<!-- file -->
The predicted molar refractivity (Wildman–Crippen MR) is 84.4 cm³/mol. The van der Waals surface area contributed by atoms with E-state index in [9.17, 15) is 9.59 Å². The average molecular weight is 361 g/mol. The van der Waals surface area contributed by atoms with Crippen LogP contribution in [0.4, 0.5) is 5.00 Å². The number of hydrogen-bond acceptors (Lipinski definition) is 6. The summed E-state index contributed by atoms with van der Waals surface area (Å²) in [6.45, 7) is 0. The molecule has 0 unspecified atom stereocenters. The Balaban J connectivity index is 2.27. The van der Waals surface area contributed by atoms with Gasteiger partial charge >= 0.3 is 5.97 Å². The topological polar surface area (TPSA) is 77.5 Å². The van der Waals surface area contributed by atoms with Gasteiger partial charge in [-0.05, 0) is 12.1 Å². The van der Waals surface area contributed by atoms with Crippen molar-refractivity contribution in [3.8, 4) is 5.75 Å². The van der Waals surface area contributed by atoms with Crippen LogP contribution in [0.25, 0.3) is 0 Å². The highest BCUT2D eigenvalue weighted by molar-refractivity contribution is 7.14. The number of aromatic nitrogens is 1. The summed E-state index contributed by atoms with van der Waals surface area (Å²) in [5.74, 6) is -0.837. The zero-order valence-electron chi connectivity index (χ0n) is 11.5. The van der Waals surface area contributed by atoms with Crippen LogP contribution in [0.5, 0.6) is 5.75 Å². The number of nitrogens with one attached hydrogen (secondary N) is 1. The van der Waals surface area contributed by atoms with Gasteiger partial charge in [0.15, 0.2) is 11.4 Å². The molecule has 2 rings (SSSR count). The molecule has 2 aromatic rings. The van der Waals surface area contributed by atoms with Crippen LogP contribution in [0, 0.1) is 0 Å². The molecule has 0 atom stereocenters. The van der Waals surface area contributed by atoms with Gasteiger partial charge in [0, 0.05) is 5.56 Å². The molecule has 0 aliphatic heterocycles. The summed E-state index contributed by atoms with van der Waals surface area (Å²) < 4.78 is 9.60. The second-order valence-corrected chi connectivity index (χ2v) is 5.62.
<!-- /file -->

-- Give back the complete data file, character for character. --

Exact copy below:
The predicted molar refractivity (Wildman–Crippen MR) is 84.4 cm³/mol. The van der Waals surface area contributed by atoms with E-state index in [9.17, 15) is 9.59 Å². The average molecular weight is 361 g/mol. The van der Waals surface area contributed by atoms with Crippen LogP contribution in [0.4, 0.5) is 5.00 Å². The number of hydrogen-bond acceptors (Lipinski definition) is 6. The summed E-state index contributed by atoms with van der Waals surface area (Å²) in [6.45, 7) is 0. The molecule has 0 unspecified atom stereocenters. The Balaban J connectivity index is 2.27. The van der Waals surface area contributed by atoms with Gasteiger partial charge >= 0.3 is 5.97 Å². The topological polar surface area (TPSA) is 77.5 Å². The van der Waals surface area contributed by atoms with Gasteiger partial charge in [-0.05, 0) is 12.1 Å². The van der Waals surface area contributed by atoms with Crippen molar-refractivity contribution in [3.8, 4) is 5.75 Å². The van der Waals surface area contributed by atoms with Crippen LogP contribution in [0.25, 0.3) is 0 Å². The highest BCUT2D eigenvalue weighted by molar-refractivity contribution is 7.14. The number of aromatic nitrogens is 1. The summed E-state index contributed by atoms with van der Waals surface area (Å²) in [5.74, 6) is -0.837. The zero-order valence-electron chi connectivity index (χ0n) is 11.5. The van der Waals surface area contributed by atoms with Crippen LogP contribution in [0.5, 0.6) is 5.75 Å². The number of nitrogens with one attached hydrogen (secondary N) is 1. The van der Waals surface area contributed by atoms with Gasteiger partial charge in [0.15, 0.2) is 11.4 Å². The molecule has 2 rings (SSSR count). The molecule has 2 aromatic rings. The van der Waals surface area contributed by atoms with Crippen LogP contribution in [0, 0.1) is 0 Å². The molecule has 0 atom stereocenters. The van der Waals surface area contributed by atoms with Gasteiger partial charge in [0, 0.05) is 5.56 Å². The molecule has 0 aliphatic heterocycles. The summed E-state index contributed by atoms with van der Waals surface area (Å²) < 4.78 is 9.60. The second-order valence-corrected chi connectivity index (χ2v) is 5.62.